Effects of Surfactants on the Bioavailability and Biodegradation of Contaminants in Soils
W.P. Inskeep and J.M. Wraith, Montana State University; C.G. Johnston, Mycotech Corporation
Goal: This project is designed to improve understanding of fundamental relationships between surfactant chemistry, contaminant solubilization, and subsequent biodegradation rates in soils, while developing novel methods which may be useful in the bioremediation of nonpolar organic compounds in soils.
Rationale: During the past decade, much discussion has centered on the unavailability of sorbed compounds to soil microorganisms; it is generally now assumed that desorption and diffusion of bound contaminants to the aqueous phase is required for microbial degradation. Furthermore, with aging, many nonpolar contaminants form irreversibly bound residues which are difficult to extract with nonpolar solvents and are essentially unavailable to indigenous microbial communities or to those added as an inoculum to stimulate biodegradation. In a recent workshop convened to discuss major research needs in bioremediation, the bioavailability of soil bound contaminants was consistently identified as a fundamental limitation in enhancing rates of contaminant biodegradation in soils. One of the strategies for enhancing desorption rates and subsequent biodegradation rates of nonpolar contaminants in soils is the use of surfactants.
Approach: A series of contaminant partitioning studies using a wide range of surfactants with varying structures will be performed. Functional relationships between surfactant concentration, surfactant structure, and extent of contaminant solubilized will be established using batch and column studies. Effects of surfactants on subsequent biodegradation rates of phenanthrene, PCP, DDT, and PCB will be studied under batch and transport conditions using two representative bioremediation strategies: indigenous microbial populations and addition of white-rot fungi. Degradation rates will be determined under batch and transport conditions in previously unconates fate of heavy metals in a vegetated soil and to use the model to develop a protocol for determining the most effective vegetative planting strategies for immobilizing heavy metals in contaminated soil.
Rationale: Abandoned sites associated with old heavy metal mining and smelting activities often have a large proportion of their area without vegetative cover. This allows erosional forces to proceed at a maximum rate, and materials with high heavy metal concentrations are dispersed by wintaminated soils with and without contaminant aging. In addition, contaminant degradation in soil samples from several field sites contaminated with PCP and polyaromatic hydrocarbons will be compared to controlled laboratory experiments.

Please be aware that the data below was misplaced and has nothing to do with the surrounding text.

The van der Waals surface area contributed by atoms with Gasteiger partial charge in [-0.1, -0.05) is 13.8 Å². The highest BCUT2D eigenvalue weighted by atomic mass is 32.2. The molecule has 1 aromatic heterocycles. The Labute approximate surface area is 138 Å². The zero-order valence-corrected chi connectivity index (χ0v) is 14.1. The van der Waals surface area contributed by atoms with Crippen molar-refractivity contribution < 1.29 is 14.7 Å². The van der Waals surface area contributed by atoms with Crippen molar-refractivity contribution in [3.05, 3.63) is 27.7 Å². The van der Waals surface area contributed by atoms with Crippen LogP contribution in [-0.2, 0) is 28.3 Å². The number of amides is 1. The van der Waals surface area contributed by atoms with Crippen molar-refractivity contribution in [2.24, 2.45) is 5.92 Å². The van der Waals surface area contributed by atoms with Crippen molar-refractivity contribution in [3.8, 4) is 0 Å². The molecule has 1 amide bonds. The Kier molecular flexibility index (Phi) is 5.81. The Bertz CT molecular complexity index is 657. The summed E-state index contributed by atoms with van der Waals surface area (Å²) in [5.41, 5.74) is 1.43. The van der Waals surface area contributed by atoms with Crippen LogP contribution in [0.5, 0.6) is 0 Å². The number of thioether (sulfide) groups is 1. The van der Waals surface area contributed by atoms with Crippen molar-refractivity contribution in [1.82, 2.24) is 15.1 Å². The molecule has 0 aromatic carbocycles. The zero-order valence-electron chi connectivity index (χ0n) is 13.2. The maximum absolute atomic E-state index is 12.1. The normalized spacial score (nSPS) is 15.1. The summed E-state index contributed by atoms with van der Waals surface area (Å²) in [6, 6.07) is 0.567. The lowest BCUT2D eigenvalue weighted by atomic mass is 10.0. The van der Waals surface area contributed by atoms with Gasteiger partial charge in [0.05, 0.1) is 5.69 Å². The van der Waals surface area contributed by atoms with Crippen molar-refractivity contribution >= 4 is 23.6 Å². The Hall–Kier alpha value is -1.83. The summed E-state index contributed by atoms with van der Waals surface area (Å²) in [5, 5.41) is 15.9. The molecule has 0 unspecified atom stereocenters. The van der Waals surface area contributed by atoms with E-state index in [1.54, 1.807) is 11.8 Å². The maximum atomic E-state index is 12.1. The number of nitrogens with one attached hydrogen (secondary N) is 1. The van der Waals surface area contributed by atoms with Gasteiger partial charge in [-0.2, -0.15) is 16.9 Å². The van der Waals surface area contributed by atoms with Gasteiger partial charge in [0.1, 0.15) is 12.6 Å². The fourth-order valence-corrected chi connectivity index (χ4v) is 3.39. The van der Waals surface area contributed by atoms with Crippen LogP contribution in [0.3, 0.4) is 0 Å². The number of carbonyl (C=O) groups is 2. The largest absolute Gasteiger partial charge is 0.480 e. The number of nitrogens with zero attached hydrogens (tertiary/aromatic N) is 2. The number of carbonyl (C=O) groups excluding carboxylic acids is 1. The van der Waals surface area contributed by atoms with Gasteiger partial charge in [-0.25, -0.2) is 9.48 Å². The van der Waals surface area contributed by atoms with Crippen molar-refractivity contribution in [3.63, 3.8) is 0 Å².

Status: Collection of eight contaminated soils has been completed for use in surfactant experiments. These soils represent a range in creosote/hydrocarbon contamination. All soils are currently being characterized for chemical content, microbiological activity, and microbial community analysis. Development of laboratory methods for growing white-rot fungi in soil columns for use in surfactant experiments has been conducted. A preliminary screening experiment designed to determine the potential toxicity of biosurfactants on white-rot fungi has been performed. To date, white-rot fungi appear to grow well in the presence of biosurfactants. Several column transport experiments showing enhanced transport of DDT in the presence of micelle and nonmicelle forming surfactants have been conducted. Batch degradation experiments of phenanthrene in the presence of model soil organic matter phases have been performed. These experiments are designed to determine the extent of bioavailability of sorbed phenanthrene to various substrates. This project is in its first year.
Clients/Users: This research will be of interest to members of industry and to the U.S. Department of Defense.
Key words: surfactants, bioavailability, biodegradation, nonpolar organic compounds.
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